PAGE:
Muslim Women in Tech: Mariam Mohamed at DTE Energy
Posted on Apr 17, 2017
Muslim Women in Tech is a series of interviews that highlights inspiring powerhouses who are making their mark in the tech industry, detailing the highs and lows from their career journeys. They offer insight on the day-to-day demands of this burgeoning and lucrative industry and what it's like to be a Muslim woman in Technology. Our sixth installment features Mariam Mohamed, a 24-year-old Computer Science grad with an MS in Information Systems who is a Strategist at DTE Energy.
What does your company do?
We’re a Detroit-based energy company. We provide electricity to 2.2 million customers in Southeastern Michigan and natural gas to 1.2 million customers in Michigan.
How did you become interested in engineering?
During high school, I was part of a special program where half of the day I attended DCMST, a STEM-based program, and the other half of the day I attended my public high school. I was first exposed to Computer Science when my teacher recommended I take an AP Computer Science course. The concept of programming and problem solving intrigued me because it was challenging and it felt rewarding when I was able to solve problems with code. That’s what led me to pursue higher education and a career in Computer Science. At the time I wasn’t really sure what the industry held or what I wanted to do exactly, but I knew it was something I wanted to learn more about. After graduation, I attended Wayne State University where I gained a better foundation and learned the theory behind Computer Science. In my second year of undergrad, I started an internship at DTE Energy, where I was exposed to business and web development and began to realize the value I can bring with my skills.
What do you do at DTE Energy?
I am kind of an oddball at the company because I have a strong IT background and education, but I work in operations. I work in our Corporate Services organization, which includes Facilities, Fleet and Supply Chain, and support for all other business units in the company. As a Strategist, I identify areas of opportunity, implement technology-based solutions to improve operations and provide analytical and strategic support to leadership. My day-to-day is never the same. I spend a good amount of my time in meetings - some meetings are recurring to provide or obtain updates on projects, and other meetings are designated working meetings with various internal and external groups to gather and share requirements and discuss solutions. For example, one day I may meet with our internal IT department to discuss enhancements or issues for an enterprise application and on another day I may meet with a vendor to configure a solution for our organization. Additionally, my team supports end-users who use systems and analytics we develop with training and general inquiries, especially when we are introducing new technologies or changing established processes. On a day-to-day basis, I will check-in with my team to provide direction, give assignments, and answer questions. I prioritize the rest of my time to work on deliverables such as creating business cases for new projects, developing web-based BI reports and occasionally developing task-specific applications using code.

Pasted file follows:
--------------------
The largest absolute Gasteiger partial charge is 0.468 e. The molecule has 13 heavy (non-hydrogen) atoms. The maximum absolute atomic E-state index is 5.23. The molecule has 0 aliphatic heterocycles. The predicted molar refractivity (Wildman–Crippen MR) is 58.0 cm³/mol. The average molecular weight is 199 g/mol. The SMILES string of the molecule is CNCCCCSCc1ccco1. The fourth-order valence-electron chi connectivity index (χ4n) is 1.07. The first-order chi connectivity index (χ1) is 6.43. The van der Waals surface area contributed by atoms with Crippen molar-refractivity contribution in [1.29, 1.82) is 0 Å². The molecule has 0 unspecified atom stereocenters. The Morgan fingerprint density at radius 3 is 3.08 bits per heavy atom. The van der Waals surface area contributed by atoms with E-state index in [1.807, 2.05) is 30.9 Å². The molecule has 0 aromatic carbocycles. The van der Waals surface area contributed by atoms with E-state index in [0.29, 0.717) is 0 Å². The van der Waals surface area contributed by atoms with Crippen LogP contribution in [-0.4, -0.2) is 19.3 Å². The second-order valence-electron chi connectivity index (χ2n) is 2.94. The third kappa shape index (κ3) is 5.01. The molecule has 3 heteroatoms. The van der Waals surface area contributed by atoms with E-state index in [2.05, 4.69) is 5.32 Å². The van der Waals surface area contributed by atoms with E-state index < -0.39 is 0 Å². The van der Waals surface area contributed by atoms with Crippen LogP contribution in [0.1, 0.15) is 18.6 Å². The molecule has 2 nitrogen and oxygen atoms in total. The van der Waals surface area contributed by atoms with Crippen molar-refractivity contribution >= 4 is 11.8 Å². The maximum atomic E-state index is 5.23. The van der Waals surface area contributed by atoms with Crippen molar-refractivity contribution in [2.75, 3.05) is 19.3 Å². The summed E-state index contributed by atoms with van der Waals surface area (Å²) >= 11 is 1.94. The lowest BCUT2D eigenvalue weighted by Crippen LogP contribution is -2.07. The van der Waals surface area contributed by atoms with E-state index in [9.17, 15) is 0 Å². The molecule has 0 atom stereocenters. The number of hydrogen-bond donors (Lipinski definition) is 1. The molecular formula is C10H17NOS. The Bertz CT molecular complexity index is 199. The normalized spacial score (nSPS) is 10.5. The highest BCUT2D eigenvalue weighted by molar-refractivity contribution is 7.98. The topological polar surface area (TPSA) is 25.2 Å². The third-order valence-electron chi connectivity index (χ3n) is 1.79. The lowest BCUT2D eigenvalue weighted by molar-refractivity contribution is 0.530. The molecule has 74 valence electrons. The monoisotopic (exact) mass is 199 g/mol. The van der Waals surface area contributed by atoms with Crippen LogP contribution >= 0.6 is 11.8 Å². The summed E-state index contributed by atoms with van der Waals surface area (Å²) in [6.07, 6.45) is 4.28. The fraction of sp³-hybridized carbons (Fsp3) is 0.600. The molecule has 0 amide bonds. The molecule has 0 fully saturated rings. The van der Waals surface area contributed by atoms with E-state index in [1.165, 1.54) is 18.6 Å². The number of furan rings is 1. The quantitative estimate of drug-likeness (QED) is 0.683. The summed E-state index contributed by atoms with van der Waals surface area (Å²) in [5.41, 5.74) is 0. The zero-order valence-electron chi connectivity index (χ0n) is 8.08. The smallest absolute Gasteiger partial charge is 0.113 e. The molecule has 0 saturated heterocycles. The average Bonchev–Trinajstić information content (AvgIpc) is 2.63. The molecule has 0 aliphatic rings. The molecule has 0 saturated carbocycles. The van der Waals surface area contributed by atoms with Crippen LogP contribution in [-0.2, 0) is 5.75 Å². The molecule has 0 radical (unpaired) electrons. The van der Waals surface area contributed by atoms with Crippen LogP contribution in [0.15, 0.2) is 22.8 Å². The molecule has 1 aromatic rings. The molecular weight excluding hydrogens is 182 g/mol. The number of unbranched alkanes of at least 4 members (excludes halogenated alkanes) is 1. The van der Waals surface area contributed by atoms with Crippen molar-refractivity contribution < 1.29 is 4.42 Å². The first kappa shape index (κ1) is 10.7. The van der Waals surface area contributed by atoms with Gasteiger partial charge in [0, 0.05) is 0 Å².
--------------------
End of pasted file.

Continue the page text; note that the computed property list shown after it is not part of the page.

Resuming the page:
Can you tell me about some of your other accomplishments at the company?
When I was an intern here, I wrote a web-based application to capture safety observations and provide various reports to track submissions. As a utility company, we hold ourselves 200% accountable when it comes to safety so completing these observations to prevent incidents is required for all leaders on a weekly basis. The idea of having a system to make this requirement easy and transparent was presented and I was the lead and primary developer on the team with the support of my mentor. The system was initially rolled out to a single location, but quickly expanded due to successful adoption and benefits yielded. Today, the system is accessible to 10,000+ employees and is the enterprise-wide system for capturing safety observations used by all leaders in the company. More recently, I led the implementation of a mobile solution as an add-on to our work management system so that our field employees are able to access all of their work and provide updates via their phones instead of the traditional manual paper and pencil process. The implementation required a deep understanding of our work management system ranging from the technical framework to the application business rules. The project also required a great deal of project management since we had multiple groups required to deliver the solution, including the vendor, our internal IT infrastructure team, our work management development team and the business end users.